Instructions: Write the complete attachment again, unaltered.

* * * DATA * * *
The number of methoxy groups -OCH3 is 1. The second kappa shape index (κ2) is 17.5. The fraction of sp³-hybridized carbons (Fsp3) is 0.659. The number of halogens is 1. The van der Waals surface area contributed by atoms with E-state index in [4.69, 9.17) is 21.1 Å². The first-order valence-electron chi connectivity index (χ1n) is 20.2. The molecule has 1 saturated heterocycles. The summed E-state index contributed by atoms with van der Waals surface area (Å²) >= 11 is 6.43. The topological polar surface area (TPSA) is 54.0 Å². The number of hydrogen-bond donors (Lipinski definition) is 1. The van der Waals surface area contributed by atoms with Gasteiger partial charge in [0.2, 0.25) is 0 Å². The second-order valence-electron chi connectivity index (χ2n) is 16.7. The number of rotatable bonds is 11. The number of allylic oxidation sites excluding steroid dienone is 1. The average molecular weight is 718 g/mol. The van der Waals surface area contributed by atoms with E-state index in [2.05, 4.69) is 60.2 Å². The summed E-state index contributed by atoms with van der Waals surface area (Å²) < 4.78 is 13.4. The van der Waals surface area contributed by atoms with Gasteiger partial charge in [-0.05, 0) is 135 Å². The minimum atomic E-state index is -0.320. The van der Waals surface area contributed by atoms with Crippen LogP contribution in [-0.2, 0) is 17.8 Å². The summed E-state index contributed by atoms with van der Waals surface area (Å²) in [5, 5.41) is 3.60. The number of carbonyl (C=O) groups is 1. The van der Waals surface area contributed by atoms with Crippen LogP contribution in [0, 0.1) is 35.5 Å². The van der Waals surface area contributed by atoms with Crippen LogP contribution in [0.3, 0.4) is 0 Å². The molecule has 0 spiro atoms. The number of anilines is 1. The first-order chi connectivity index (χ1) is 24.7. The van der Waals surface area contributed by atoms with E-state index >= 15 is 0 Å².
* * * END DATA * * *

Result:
The number of methoxy groups -OCH3 is 1. The second kappa shape index (κ2) is 17.5. The fraction of sp³-hybridized carbons (Fsp3) is 0.659. The number of halogens is 1. The van der Waals surface area contributed by atoms with E-state index in [4.69, 9.17) is 21.1 Å². The first-order valence-electron chi connectivity index (χ1n) is 20.2. The molecule has 1 saturated heterocycles. The summed E-state index contributed by atoms with van der Waals surface area (Å²) >= 11 is 6.43. The topological polar surface area (TPSA) is 54.0 Å². The number of hydrogen-bond donors (Lipinski definition) is 1. The van der Waals surface area contributed by atoms with Gasteiger partial charge in [0.2, 0.25) is 0 Å². The second-order valence-electron chi connectivity index (χ2n) is 16.7. The number of rotatable bonds is 11. The number of allylic oxidation sites excluding steroid dienone is 1. The average molecular weight is 718 g/mol. The van der Waals surface area contributed by atoms with E-state index in [2.05, 4.69) is 60.2 Å². The summed E-state index contributed by atoms with van der Waals surface area (Å²) < 4.78 is 13.4. The van der Waals surface area contributed by atoms with Gasteiger partial charge in [-0.05, 0) is 135 Å². The minimum atomic E-state index is -0.320. The van der Waals surface area contributed by atoms with Crippen LogP contribution in [-0.2, 0) is 17.8 Å². The summed E-state index contributed by atoms with van der Waals surface area (Å²) in [5, 5.41) is 3.60. The number of carbonyl (C=O) groups is 1. The van der Waals surface area contributed by atoms with Crippen LogP contribution in [0, 0.1) is 35.5 Å². The van der Waals surface area contributed by atoms with Crippen LogP contribution in [0.3, 0.4) is 0 Å². The molecule has 0 spiro atoms. The number of anilines is 1. The first-order chi connectivity index (χ1) is 24.7. The van der Waals surface area contributed by atoms with E-state index >= 15 is 0 Å².